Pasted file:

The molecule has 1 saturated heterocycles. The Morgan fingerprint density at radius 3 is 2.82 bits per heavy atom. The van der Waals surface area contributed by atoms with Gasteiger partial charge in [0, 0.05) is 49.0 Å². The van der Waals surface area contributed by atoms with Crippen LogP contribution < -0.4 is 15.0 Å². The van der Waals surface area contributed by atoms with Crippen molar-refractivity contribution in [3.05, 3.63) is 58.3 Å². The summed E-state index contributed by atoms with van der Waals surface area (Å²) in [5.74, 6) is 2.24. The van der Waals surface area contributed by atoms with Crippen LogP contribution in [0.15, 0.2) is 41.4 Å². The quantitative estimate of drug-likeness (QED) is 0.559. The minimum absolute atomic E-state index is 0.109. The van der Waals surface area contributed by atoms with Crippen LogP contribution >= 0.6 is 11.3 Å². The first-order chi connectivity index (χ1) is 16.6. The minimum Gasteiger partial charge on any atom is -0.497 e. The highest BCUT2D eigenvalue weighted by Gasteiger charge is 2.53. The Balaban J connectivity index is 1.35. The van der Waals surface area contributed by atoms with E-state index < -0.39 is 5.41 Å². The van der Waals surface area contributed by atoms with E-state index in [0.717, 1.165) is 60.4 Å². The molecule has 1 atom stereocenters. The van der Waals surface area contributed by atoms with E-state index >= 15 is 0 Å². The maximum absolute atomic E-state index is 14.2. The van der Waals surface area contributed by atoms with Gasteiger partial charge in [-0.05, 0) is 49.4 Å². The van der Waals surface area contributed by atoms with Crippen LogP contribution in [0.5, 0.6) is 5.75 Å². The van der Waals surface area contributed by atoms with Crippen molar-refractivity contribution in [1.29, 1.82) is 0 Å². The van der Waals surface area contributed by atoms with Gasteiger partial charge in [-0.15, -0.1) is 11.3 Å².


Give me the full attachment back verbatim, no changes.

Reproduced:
The molecule has 1 saturated heterocycles. The Morgan fingerprint density at radius 3 is 2.82 bits per heavy atom. The van der Waals surface area contributed by atoms with Gasteiger partial charge in [0, 0.05) is 49.0 Å². The van der Waals surface area contributed by atoms with Crippen LogP contribution < -0.4 is 15.0 Å². The van der Waals surface area contributed by atoms with Crippen molar-refractivity contribution in [3.05, 3.63) is 58.3 Å². The summed E-state index contributed by atoms with van der Waals surface area (Å²) in [5.74, 6) is 2.24. The van der Waals surface area contributed by atoms with Crippen LogP contribution in [0.15, 0.2) is 41.4 Å². The quantitative estimate of drug-likeness (QED) is 0.559. The minimum absolute atomic E-state index is 0.109. The van der Waals surface area contributed by atoms with Crippen LogP contribution >= 0.6 is 11.3 Å². The first-order chi connectivity index (χ1) is 16.6. The minimum Gasteiger partial charge on any atom is -0.497 e. The highest BCUT2D eigenvalue weighted by Gasteiger charge is 2.53. The Balaban J connectivity index is 1.35. The van der Waals surface area contributed by atoms with E-state index < -0.39 is 5.41 Å². The van der Waals surface area contributed by atoms with E-state index in [0.717, 1.165) is 60.4 Å². The molecule has 1 atom stereocenters. The van der Waals surface area contributed by atoms with E-state index >= 15 is 0 Å². The maximum absolute atomic E-state index is 14.2. The van der Waals surface area contributed by atoms with Gasteiger partial charge in [-0.05, 0) is 49.4 Å². The van der Waals surface area contributed by atoms with Crippen LogP contribution in [0.5, 0.6) is 5.75 Å². The van der Waals surface area contributed by atoms with Crippen molar-refractivity contribution in [1.29, 1.82) is 0 Å². The van der Waals surface area contributed by atoms with Gasteiger partial charge in [-0.15, -0.1) is 11.3 Å².